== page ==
Dr. Karen Sheehan, pediatric emergency room physician: This child is conoerning in that he may be failing to thrive. Our clinical pathway would dictate that the healthy child older than 6 months who is developmentally normal and who has completely normal physical and neurological examinations would require no further evaluation in the emergency room. Rather, he would be referred to see our epileptologists within 1 week. Many studies have shown that the likelihood of finding any metabolic abnormalities or mass lesions on neuroimaging if all these conditions are met is extremely low. Of course, if follow-up of the patient is not assured, the evaluation might change.
Dr. Kelley: If the history were suspicious for a seizure, we would see him, repeat a history and examination, and perform an EEG. Interestingly, more than 25% of children who have been screened by our emergency room as a first-time seizure have not had seizures by our evaluation. This highlights how difficult it is to obtain an accurate history. Because a normal EEG doesn't preclude the existence of seizures, close follow-up is of extreme importance.
Dr. Listernick: This child was actually seen at an outside emergency room initially and felt to have had a seizure. They found that his serum total calcium was 6.3mg/dL.
Dr. Douglas Nordli, pediatric epileptologist: I just want to reinforce the role of the task force recommendations. The idea is to liberate physicians from feeling the need to do unnecessary testing. However, we should always try to learn from each test case. In this case, the child's potentially poor weight gain and growth as evidenced by his growth parameters should have been a red flag.
Dr. Listernick: Now that we know he is hypocalcemic, what did his apparent life-threatening event represent?
Dr. Kelley: He may have had muscular tetany with carpopedal spasm, laryngospasm, and upper airway obstruction or a true seizure.
Dr. Listernick: Why is this child hypocalcemic?
Dr. Richard Conn, pediatric nephrologist: The differential diagnosis would include primary hypoparathyroidism, possibly associated with DiGeorge syndrome, hypomagnesemia, vitamin D deficiency, and kidney failure.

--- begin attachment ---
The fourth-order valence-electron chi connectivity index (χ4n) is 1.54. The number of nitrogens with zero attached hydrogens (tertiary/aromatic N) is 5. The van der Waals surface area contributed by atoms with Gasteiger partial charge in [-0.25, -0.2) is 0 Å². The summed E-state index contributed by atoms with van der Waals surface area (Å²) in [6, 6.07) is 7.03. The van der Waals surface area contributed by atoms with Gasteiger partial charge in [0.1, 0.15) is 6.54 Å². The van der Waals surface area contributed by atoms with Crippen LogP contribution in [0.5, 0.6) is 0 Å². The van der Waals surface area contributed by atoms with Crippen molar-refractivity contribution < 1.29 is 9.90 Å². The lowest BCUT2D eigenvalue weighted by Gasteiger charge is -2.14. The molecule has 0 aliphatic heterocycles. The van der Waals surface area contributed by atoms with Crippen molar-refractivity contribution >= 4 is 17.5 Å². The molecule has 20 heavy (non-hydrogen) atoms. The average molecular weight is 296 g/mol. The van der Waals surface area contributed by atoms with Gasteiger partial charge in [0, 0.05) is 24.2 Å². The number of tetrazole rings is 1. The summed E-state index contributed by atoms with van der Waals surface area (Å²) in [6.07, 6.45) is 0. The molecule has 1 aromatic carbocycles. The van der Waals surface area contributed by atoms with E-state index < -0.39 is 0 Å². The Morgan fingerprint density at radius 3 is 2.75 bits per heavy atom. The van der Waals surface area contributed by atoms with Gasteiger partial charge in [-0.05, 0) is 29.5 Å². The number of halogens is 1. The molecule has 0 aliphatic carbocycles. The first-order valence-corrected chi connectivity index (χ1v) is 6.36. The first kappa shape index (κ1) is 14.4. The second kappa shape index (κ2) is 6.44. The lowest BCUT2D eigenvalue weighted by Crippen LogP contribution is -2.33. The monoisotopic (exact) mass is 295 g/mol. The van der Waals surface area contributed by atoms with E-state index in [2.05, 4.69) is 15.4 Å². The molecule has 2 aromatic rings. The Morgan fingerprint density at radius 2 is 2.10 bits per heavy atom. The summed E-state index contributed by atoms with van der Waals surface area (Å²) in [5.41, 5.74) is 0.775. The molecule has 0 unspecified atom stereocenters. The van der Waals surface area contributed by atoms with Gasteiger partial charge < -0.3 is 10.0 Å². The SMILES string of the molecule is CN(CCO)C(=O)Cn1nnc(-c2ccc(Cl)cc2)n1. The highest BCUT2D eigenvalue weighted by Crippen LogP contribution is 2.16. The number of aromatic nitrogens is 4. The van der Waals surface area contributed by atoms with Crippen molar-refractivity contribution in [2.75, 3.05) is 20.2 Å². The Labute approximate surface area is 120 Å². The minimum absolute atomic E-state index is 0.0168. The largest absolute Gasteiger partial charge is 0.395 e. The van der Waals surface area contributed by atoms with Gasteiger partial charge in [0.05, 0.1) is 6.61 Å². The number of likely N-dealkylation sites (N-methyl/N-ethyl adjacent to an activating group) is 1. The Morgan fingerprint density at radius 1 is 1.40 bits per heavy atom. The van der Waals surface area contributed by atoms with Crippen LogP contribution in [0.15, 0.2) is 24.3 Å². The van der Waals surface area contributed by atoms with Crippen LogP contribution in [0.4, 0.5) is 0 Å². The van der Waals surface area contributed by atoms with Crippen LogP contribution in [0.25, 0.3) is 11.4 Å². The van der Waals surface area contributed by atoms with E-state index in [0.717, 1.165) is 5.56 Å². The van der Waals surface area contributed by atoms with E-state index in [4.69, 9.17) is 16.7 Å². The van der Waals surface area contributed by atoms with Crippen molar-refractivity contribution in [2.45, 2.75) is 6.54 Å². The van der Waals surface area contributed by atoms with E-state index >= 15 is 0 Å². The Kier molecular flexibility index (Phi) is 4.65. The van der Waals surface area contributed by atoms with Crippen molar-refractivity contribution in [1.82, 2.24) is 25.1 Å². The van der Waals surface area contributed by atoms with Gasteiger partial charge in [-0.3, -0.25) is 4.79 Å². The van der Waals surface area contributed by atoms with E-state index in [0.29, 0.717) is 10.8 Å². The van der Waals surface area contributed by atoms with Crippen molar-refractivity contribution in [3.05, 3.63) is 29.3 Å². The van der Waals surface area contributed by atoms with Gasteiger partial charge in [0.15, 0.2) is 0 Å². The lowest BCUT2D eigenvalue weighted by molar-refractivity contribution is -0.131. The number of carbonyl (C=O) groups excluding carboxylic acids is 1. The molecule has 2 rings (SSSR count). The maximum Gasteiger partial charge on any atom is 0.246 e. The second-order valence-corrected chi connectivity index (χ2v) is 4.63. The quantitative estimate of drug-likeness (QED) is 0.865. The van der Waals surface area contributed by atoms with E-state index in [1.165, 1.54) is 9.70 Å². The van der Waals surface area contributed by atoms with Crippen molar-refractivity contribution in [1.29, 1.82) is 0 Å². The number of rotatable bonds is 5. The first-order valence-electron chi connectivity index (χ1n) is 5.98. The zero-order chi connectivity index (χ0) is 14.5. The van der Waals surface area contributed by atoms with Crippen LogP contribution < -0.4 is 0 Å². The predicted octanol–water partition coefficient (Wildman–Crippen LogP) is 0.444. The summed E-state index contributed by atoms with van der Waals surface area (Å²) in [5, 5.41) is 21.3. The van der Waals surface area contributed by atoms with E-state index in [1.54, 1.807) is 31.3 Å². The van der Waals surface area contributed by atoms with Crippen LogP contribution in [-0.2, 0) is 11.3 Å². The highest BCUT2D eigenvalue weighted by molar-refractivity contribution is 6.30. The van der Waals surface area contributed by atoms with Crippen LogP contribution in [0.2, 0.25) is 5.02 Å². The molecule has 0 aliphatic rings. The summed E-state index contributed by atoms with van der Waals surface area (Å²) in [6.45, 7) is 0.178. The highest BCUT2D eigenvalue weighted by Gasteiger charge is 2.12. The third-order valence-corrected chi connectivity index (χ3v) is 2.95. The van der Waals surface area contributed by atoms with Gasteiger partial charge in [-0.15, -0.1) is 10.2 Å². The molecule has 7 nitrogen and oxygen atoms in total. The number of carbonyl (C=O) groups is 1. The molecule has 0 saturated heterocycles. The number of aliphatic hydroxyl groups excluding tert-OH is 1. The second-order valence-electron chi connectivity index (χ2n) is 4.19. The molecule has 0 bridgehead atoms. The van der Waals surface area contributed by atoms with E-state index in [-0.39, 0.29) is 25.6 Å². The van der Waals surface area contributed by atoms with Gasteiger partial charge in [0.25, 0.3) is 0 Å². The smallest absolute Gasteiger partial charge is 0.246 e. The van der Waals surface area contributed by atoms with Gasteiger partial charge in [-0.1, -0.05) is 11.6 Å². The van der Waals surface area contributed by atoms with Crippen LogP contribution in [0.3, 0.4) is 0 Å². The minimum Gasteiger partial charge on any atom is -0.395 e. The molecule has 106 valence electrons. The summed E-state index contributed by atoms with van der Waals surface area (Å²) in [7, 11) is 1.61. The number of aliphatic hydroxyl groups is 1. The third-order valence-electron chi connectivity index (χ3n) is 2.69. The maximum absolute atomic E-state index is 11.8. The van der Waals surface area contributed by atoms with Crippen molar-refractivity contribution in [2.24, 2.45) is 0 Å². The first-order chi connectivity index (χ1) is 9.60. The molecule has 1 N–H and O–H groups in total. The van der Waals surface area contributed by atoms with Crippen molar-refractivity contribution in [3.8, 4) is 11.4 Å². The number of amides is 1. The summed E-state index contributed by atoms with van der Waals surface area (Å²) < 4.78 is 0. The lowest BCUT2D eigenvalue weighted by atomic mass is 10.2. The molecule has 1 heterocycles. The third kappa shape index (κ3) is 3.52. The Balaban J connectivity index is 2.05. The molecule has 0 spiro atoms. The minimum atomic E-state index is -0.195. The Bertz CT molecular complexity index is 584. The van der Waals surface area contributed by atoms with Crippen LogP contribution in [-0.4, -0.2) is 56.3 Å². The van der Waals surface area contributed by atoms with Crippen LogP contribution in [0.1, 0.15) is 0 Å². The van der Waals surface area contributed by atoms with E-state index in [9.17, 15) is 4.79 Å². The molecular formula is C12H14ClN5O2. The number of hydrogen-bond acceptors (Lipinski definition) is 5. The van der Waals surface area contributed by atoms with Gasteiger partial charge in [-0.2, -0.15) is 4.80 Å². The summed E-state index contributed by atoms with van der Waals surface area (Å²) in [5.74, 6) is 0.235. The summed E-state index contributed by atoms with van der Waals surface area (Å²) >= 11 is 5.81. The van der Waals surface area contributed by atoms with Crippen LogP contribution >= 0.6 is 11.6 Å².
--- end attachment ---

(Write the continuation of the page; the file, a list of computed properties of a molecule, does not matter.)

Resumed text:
Dr. Listernick: Is DiGeorge syndrome likely to present at 14 months of age?
Dr. Cohn: There is a spectrum of disease, including variable degrees of immunodeficiency, cardiac defects, dysmorphic features, and parathyroid function.
Dr. Listernick: What accounts for the hypocalcemia sometimes seen in kidney failure?
Dr. Cohn: Generally, if s due to a combination of phosphate retention related to altered kidney function and decreased proximal renal tubular production of 1,25 dihydroxy vitamin D.
Dr. Listernick: How should mis child be evaluated?
Dr. Cohn: An ionized calcium should be performed to verify true hypocalcemia. If confirmed, testing should include at least electrolytes, blood urea nitrogen (BUN), creatinine, phosphorus, alkaline phosphatase, parathyroid hormone, and vitamin D levels.
Dr. Listernick: It's important to point out that this child presents with a naturally occurring diagnostic challenge. If a patient is hypocalcemic, ifs essential to obtain the relevant laboratory tests (parathyroid hormone and vitamin D levels) before therapy is instituted. The same is true when faced with a hypoglycemic child; all the essential laboratory evaluation ideally should be obtained before the correction of the hypoglycemia.
The electrolytes were normal, BUN was 6 mg/dL, creatinine was 0.4 mg/dL, ionized calcium was 0.72 mM/L (normal: 1.08-1.34 mM/L), albumin was 4.1 g/dL, phosphorus 4.1 mg/dL, alkaline phosphatase was 765 IU /L, and the magnesium was normal.
Dr. Cohn: Our initial impression was that this child had vitamin D deficiency. X-rays of the wrists and knees displayed widened, frayed metaphyses characteristic of rickets.
Dr. Listernick: Why are there no signs of rickets on the physical examination?
Dr. Cohn: I actually thought that this child had mild thickening of the wrists and the knees. To see tibial bowing, the child has to be growing; for the past 4 to 6 months, I suspect that this child did not grow well.